You’ve Created a Revocable Trust, Now Make Sure to Fund It!

Don't Forget to Fund Your Revocable Trust! | SJF Law Group

Congratulations! You just signed your revocable trust with your estate planning and probate attorney and have taken a huge step in protecting your family and assets. But just because you signed the trust document doesn’t mean you are done. You have a few more steps to take to make sure your estate planning is complete. You must actually fund your revocable trust to make sure that your assets pass to your beneficiaries upon your death the way that you planned for.

What Does It Mean to Fund Your Trust?

Funding your revocable trust involves transferring your assets into the name of your trust. Examples include retitling assets into the name of your trust, or naming the trust as the beneficiary on financial accounts, life insurance policies, retirement accounts, etc.

Suppose several years ago you took out a life insurance policy and named your sibling as the beneficiary to receive the death benefit after you pass away. But since then, you’ve gotten married, had children, got divorced, and signed your revocable trust naming your children as the beneficiaries. But you never changed the beneficiary on the life insurance policy, and you suffered an untimely death. Because your sibling was still the beneficiary at the time you passed away, the death benefit goes to them directly, rather than to your children under the trust like you intended to.

Creditor Protection for Beneficiaries

There are several other reasons why funding your trust cannot be emphasized enough. Revocable trusts provide creditor protection to your beneficiaries, making them great estate planning tools. When you leave property to your beneficiaries in a trust, the assets are protected from their creditors, their spouses, and their judgments. Trusts often include “spendthrift provisions”, meaning creditors are prevented from claiming trust assets to satisfy the beneficiaries’ debts. Your assets don’t have these protections like they would in a trust if you just leave them outright to your beneficiaries instead.

Revocable trusts can also ensure that your beneficiaries receive their inheritance over time, rather than in one lump sum. The trust will allow for the trustee to make distributions of trust assets to the beneficiaries for their health, education, maintenance, and support.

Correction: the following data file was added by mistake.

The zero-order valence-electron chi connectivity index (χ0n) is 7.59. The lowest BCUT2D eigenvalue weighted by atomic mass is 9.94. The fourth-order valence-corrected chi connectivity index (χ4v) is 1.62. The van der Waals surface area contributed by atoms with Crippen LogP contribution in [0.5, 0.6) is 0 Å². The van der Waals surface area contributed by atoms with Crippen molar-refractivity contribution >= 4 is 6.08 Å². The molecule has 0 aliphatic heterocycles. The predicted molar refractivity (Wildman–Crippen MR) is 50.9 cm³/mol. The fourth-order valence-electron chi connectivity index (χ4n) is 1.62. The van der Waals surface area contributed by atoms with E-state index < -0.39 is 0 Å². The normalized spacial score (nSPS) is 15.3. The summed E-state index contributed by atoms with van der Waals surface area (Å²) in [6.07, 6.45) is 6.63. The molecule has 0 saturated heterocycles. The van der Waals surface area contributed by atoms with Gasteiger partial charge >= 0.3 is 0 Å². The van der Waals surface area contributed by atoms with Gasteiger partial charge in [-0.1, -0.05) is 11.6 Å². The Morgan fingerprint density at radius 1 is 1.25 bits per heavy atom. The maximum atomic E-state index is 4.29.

How a Revocable Trust Can Avoid Probate and Guardianship

Leaving assets to a beneficiary in a revocable trust will also help to avoid guardianship. If an incapacitated beneficiary who is incapacitated and unable to manage their own financial decisions received an inheritance, a court-supervised guardianship proceeding may be necessary to take control of that inheritance for the incapacitated beneficiary’s benefit. If you leave property to a beneficiary who is on government beneficiaries, receiving an outright inheritance may cause them to become ineligible for those benefits. On the other hand, if you want to leave money or property to a beneficiary who is receiving benefits, using a trust will allow for the beneficiary to continue to receive governmental benefits and not be disqualified because they are also named as a beneficiary under the trust.

Don’t Forget to Fund Your Revocable Trust

After you sign your revocable trust, unless you take these additional steps to actually put your property and assets into your trust, you have an unfunded trust. And if you pass away without having properly funded your trust, your assets may pass to your beneficiaries in a way you didn’t intend to, or to someone else altogether.

Speak to Our Estate Lawyers in Fort Lauderdale

Secure your future today. Schedule a consultation with our expert estate planning attorneys to protect your family and hard-earned assets.

Our estate planning attorneys can help design a comprehensive estate plan to prevent unwanted consequences.

SJF Law Group offers remote, virtual consultations throughout Florida.

Previous Post
Regina Drennan Joins SJF Law Group as a Shareholder
Next Post
Pros and Cons of Owning Rental Real Estate in an LLC